Karen makes her way back to New York, having hitched a ride with a fan of her work in porn films – I think I mentioned that her Hollywood career hadn't worked out – who also supplied her with heroin in exchange for sex. Arriving in the city, she looks up Foggy Nelson, trying to find Matt. He can't help her there, but he does rescue her from her abusive patron and takes her into his home.

By now, Kingpin is starting to get obsessive about tidying up loose ends. He uses his military contacts to acquire an experimental Super-Soldier named Nuke. He also arranges to have a violent mental patient released and sends him to kill Karen Page while dressed in a Daredevil costume, in order to both eliminate a witness and discredit ol' Horn-head.

By this time, however, Matt has gotten his head back together and has begun looking after his friends. He prevents Nurse Lois from killing Ben Urich and, hearing a tip that Kingpin was sending someone after Foggy, is able to intercept the hit-men and defeat the fake Daredevil. He is also reunited with Karen, who confesses that she is the one who revealed his secret. He forgives her; having lost everything, what he lost no longer seems so important to him. He takes her to a decrepit, derelict apartment where he helps her as she goes through heroin withdrawal and supports them both with a job as a diner chef.

Kingpin knows that Daredevil is still alive, but not where he is; so to flush him out, Kingpin uses his nuclear option. He has Nuke flown to Hell's Kitchen to wage an assault on Daredevil's stomping grounds. Nuke is a muscular thug with an American Flag tattooed on his face, pumped up on super-steroids and rage-enhancing drugs. He's just one big bundle of violence waiting to go off, and he turns that violence on Murdock's neighborhood.

Emerging on the scene as Daredevil, (wearing the suit he took from the fake DD at Foggy's apartment), Matt takes on Nuke as Hell's Kitchen burns around them. Matt realizes that the only way to prevent Nuke from killing any more innocents is to kill him instead; but before he is able to do this, the Avengers show up.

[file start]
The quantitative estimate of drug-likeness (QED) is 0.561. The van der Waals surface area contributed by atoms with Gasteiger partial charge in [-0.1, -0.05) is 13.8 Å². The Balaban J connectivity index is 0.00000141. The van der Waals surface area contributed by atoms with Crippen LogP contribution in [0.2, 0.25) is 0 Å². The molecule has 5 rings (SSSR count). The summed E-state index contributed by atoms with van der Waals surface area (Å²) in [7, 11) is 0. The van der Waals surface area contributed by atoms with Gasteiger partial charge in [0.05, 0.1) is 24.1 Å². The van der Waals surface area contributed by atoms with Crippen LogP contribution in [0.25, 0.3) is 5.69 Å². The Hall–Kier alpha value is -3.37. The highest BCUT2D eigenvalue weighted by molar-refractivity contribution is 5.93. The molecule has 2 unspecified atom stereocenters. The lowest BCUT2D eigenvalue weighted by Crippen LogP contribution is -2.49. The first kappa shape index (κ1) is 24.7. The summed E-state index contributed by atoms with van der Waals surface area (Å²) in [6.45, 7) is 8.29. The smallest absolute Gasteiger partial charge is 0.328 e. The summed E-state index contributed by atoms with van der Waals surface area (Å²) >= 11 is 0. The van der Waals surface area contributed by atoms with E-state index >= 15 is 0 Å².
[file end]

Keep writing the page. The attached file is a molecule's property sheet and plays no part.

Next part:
Yeah, the Avengers live in NYC, don't they! This bit deserves a little mention. When I heard that the Avengers were going to be making a cross-over appearance in this fourth issue, I was a little dubious. Frank Miller does a wonderful job with gritty, street-level characters; I wasn't sure how he could maintain the same level of realism throwing in uber-powered heroes like the Avengers. But he handled it well. We see the arrival of the World's Greatest Heroes through the eyes and narration of Ben Urich, who is at the scene, which gives us a ground-level view of the Avengers that lets us see the familiar heroes in a different way, similar to what Alan Moore was doing over at the Distinguished Competition about the same time with SWAMP THING or what Kurt Busiek and Alex Ross would later do with their MARVELS limited series.

Captain America does some investigating on his own about Nuke. Not only is the guy a psycho-puppy, but he wears the Flag on his face. For Cap, that's something personal. The Pentagon tries to stonewall him, but in digging deeper, Cap learns that Nuke was an unsuccessful attempt to re-create the process that gave him his own super-powers. Nuke escapes from custody, leading to a big fight versus Cap during which Nuke is brought down by snipers under Kingpin's orders.

Daredevil comes on the scene and takes the dying Nuke to the offices of the Daily Bugle, hoping that this will be the evidence to bring down Kingpin once and for all. In one of the most implausible yet audacious bits in the story, Daredevil drives Nuke downtown to the Bugle. Remember, Matt Murdock is blind; and can only “see” using his enhanced “radar senses”. Miller lampshades this by having Daredevil comment on how difficult this is because what little of his radar gets through the barrier of the car's windshield is being torn up by the heavy rain falling. Somehow, Miller makes it work.

In the end, Nuke dies before he can give any evidence; but one of the hit men Captain America catches names Kingpin as the one responsible for Nuke's attack on Hell's Kitchen. Kingpin finds himself swamped with lawsuits. He will undoubtedly fight them off; he had the best lawyers money can buy, after all; but his reputation as a Respectable Businessman has been hopelessly marred.

Kingpin will get back to Daredevil eventually; but for the time being, Matt is back on his feet, he's together with Karen again, and the Daredevil is once again fighting crime in Hell's Kitchen.


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Kurt Wilcken draws the webcomic “Hannibal Tesla Adventure Magazine” at http://www.kurtoonsonline.com/ and writes a weekly blog about obscure Bible stories, “The Ones You Didn’t Hear in Sunday School” at: http://onesyoudidnthear.blogspot.com/ He also sometimes refers to himself in the third person and he lives for feedback.